MARKET ECONOMY STATUS FOR PIG-IRON ONLY
Nezavisimaya Gazeta, January 15, 2003, EV
The fact that Washington granted Russia market economy status last year has not influenced the practical actions of the US officials. We have recently learned that the US Department of Commerce has again decided to impose prohibitive import duties on sheet steel.
Washington’s decision to make life difficult for Russian exporters comes despite an agreement on a voluntary freeze on importing sheet steel produced by Severstal, the Magnitogorsk metallurgical plant, and NOSTA.
The value of the problem is fairly high. In 2002 Severstal supplied sheet steel worth $8 million to the American market. In 2003, the plant could in theory raise its deliveries to $20 million – this is what the US Department of Commerce decision is estimated to cost the Russian metals sector.
Even if the US decisions don’t have a considerable impact on the economic activities of specific enterprises, the consequences of these decisions could be much more long-term. For the first time, the extent to which granting Russia market economy status was merely a matter of words has become obvious. The decision to recognize Russia as a market economy state didn’t entail automatic revision or cancellation of existing duties, bans and quotas. Now each Russian exporter will have to achieve this independently. The metals sector has only proved to be the first. The Americans are strictly limiting imports of any more or less processed products, but gladly accept supplies of raw materials.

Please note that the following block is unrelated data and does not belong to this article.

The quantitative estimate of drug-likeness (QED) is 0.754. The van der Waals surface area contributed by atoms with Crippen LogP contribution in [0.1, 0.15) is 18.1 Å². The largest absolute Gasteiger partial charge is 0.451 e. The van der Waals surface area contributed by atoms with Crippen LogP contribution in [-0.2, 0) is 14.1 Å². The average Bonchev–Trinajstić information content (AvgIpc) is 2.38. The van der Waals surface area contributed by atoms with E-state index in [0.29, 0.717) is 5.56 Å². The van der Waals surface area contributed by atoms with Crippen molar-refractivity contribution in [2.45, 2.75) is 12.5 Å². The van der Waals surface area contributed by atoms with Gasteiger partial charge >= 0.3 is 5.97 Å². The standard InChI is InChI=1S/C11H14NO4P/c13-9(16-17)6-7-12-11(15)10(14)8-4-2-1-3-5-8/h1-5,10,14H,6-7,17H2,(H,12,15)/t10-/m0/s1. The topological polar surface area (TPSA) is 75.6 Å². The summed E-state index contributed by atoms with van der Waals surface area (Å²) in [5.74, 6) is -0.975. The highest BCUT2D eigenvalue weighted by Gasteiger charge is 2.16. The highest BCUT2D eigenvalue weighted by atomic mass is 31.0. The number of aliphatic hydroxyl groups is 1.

HOLIDAY TIME FOR HONEST PEOPLE
Izvestia, January 15, 2003, p. 5 EV
The annual meeting of the World Economic Forum (WEF) will be held in the resort town of Davos, Switzerland on January 23-28. Its theme will be “building trust”, and the main topics for discussion will be: global security, countering terrorism, prospects of developing the world economy and current problems of corporations. Over 2,000 guests are expected to attend the forum, including some heads of state and heads of government. This year, a “second-rank” group will represent Russia; Prime Minister Mikhail Kasianov won’t go to Davos.
It is still unknown which of the deputy prime ministers and ministers will take part in the forum. Most of them haven’t yet organized their schedules and will decide on attending the forum when the issue arises. Sources in the Cabinet staff say Kasianov has not issued any specific instructions to anybody. Thus far, our sources said, only Communications Minister Leonid Reiman intends to visit Switzerland. The prime minister thinks his own presence in Davos would be superfluous.
The topic of Russia has not been a focus for Davos participants for a long time. Russia’s economic situation is not a cause of concern; GDP growth is at a record level relative to global rates; and the Russian government is servicing its foreign debts on schedule. But Mikhail Kasianov has already told the WEF about his Cabinet’s achievements, at last year’s forum.
PROSECUTORS WILL NOT ALLOW AN ARTILLERY PLANT TO COLLAPSE
Izvestia, January 15, 2003, p. 2 EV
The Military Prosecutor’s Office of the Leningrad military district (LMD) has announced that the bankruptcy of the State Unitary Enterprise 775th Artillery Repair Plant will be prevented. Alexander Zhadnov, the external arbitration manager, has been discharged and criminal proceedings have been instigated against him.